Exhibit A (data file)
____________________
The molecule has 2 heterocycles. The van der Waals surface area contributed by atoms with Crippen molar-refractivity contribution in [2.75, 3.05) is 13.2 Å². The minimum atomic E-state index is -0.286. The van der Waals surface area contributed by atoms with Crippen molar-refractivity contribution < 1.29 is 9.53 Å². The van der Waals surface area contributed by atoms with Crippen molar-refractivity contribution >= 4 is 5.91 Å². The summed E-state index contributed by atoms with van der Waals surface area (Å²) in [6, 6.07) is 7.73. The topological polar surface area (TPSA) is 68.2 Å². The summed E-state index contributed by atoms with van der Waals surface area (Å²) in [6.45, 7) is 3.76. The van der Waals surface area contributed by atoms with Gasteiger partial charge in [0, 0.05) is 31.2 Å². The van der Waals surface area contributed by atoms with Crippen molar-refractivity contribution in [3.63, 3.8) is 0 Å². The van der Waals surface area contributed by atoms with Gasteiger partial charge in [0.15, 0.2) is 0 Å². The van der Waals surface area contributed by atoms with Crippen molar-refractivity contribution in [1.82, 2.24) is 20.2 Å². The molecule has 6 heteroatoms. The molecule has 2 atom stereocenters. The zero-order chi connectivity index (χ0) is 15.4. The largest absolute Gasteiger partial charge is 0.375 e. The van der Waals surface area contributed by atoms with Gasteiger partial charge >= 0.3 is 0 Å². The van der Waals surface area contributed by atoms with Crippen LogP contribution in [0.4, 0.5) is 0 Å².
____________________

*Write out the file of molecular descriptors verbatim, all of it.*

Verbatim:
The molecule has 2 heterocycles. The van der Waals surface area contributed by atoms with Crippen molar-refractivity contribution in [2.75, 3.05) is 13.2 Å². The minimum atomic E-state index is -0.286. The van der Waals surface area contributed by atoms with Crippen molar-refractivity contribution < 1.29 is 9.53 Å². The van der Waals surface area contributed by atoms with Crippen molar-refractivity contribution >= 4 is 5.91 Å². The summed E-state index contributed by atoms with van der Waals surface area (Å²) in [6, 6.07) is 7.73. The topological polar surface area (TPSA) is 68.2 Å². The summed E-state index contributed by atoms with van der Waals surface area (Å²) in [6.45, 7) is 3.76. The van der Waals surface area contributed by atoms with Gasteiger partial charge in [0, 0.05) is 31.2 Å². The van der Waals surface area contributed by atoms with Crippen molar-refractivity contribution in [3.63, 3.8) is 0 Å². The van der Waals surface area contributed by atoms with Gasteiger partial charge in [0.15, 0.2) is 0 Å². The van der Waals surface area contributed by atoms with Crippen molar-refractivity contribution in [1.82, 2.24) is 20.2 Å². The molecule has 6 heteroatoms. The molecule has 2 atom stereocenters. The zero-order chi connectivity index (χ0) is 15.4. The largest absolute Gasteiger partial charge is 0.375 e. The van der Waals surface area contributed by atoms with Gasteiger partial charge >= 0.3 is 0 Å². The van der Waals surface area contributed by atoms with Crippen LogP contribution in [0.4, 0.5) is 0 Å².